When I was a suburban Jewish kid living in Ottawa, studying for my Bar Mitzvah, I began listening to the music of John Coltrane, and perhaps nothing more than “Alabama.”
When I went to synagogue and heard the chanting of the cantor, I heard the modal freeform improvisations of Coltrane on soprano (for example, on “India” or “My Favourite Things” or “Impressions,”), and his exploration of modality and, particularly, the non-western scales of Indian music. A solo voice keening, birling, undulation. I heard the expression of another kind of identity, what I imagined was an alternative to the four-square homophonics of the dominant Western culture. A kind of non-tempered heterophony, or a monophonic swirling through different scales and otherness.
And of course, in “Alabama,” I heard the deep grief for the young girls murdered in Alabama, the victims of racial hate. Coltrane standing with his tenor expressing his grief and blessing them with this secular prayer. Sanctifying their experience. What felt like “our” experience, even though, I could, of course, share almost nothing of their experience, or Coltrane’s, and came to it as a middle class white Jewish teenager, fifteen years later in suburban Ottawa. But it revealed something about the world. This was what was important. This was how one responded with courage and a sense of empathy and morality. It did make me consider my grandparents in Eastern Europe, the hateful system of apartheid that my parents left in South Africa, and the religious strife in Northern Ireland where I grew up.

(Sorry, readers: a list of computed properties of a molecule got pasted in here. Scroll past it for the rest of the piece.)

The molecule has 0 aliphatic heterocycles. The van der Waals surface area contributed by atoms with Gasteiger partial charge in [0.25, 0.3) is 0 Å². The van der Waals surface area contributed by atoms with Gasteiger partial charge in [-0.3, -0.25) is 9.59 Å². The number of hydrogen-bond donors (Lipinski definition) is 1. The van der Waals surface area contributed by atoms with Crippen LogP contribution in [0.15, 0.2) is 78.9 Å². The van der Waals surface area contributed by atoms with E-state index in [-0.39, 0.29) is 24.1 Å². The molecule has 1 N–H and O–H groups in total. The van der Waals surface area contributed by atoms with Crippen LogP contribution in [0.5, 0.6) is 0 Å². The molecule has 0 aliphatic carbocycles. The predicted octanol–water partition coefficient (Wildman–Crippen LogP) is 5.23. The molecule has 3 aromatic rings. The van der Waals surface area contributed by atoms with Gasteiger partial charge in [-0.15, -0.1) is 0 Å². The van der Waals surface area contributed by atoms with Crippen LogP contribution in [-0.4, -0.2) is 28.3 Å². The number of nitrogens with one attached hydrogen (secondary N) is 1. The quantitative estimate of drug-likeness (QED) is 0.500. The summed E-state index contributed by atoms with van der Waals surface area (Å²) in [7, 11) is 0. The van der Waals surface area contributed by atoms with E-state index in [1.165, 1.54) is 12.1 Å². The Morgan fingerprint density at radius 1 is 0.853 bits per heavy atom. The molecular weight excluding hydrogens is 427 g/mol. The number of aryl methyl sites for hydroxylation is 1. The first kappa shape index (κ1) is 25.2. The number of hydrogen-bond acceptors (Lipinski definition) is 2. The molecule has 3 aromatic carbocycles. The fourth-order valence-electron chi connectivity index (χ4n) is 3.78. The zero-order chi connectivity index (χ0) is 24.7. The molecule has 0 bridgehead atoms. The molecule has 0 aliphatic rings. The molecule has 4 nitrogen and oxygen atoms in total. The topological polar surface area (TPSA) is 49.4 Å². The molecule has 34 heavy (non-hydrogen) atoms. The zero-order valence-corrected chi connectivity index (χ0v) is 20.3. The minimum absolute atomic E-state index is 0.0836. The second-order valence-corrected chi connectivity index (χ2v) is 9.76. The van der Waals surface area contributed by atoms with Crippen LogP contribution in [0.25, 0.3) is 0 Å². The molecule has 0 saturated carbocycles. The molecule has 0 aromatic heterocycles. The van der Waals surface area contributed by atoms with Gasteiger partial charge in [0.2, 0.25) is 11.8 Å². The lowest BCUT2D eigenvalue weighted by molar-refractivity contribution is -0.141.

Through this piece and the model of John Coltrane, I understood that music and the arts in general could express profound feelings of empathy, a kind of large-picture view of the world (which might perhaps be termed “spirituality,”) and the powerful sense of consolation and healing through shared experience and expression, and a meditative energized sense of being-in-the-moment as it unfolds. I remember reading somewhere about the recording of “Alabama” which appeared on an album (“Live at Birdland,”) that it was remarkable that this profound and deeply moving piece was recorded live in a nightclub (i.e. Birdland) where people were drinking their beers and cocktails.
On the Jewish high holidays, I’d heard the Kol Nidre prayer, which is one of the most serious, intense and emotional sung prayers in the tradition and heard in it the sorrow of persecution and suffering of the Holocaust, and the suffering afflicted on other peoples at other times. Of course, because I was a teenager, I also heard a general cri de coeur for life’s difficulties and fundamental existential dilemma. But through this, I understood that such expression could bring meaning and perhaps consolation.
I also understood the model of Coltrane’s relentless experimentation—his drive to discover and to explore what might be possible, rather than just continuing with the utter mastery that he had achieved. (For example, Kind of Blue or that mind-blowingly perfect album with Cannonball Adderly.) The role of the artist—and by extension, the role of the person—was to explore, was to push through to greater understanding and expression (I saw those as two facets of the same thing.) I don’t remember what the rabbi taught me for my Bar Mitzvah. Ethical responsibility? Moral choices and culpability for one’s actions? How Jewish text and musical culture could articulate values and identity and form a way of being-in-the-world? I remember nothing of that. I do remember him telling me that I should say “Moses’s” instead of “Moses’” which rankled my Anglo-grammatical sensibilities—and I refused. I do think of the grief and consolation of “Alabama,” of how Coltrane responded with compassion, empathy, moral courage, tenderness and strength.
I do remember John Coltrane and what he taught me for my Bar Mitzvah.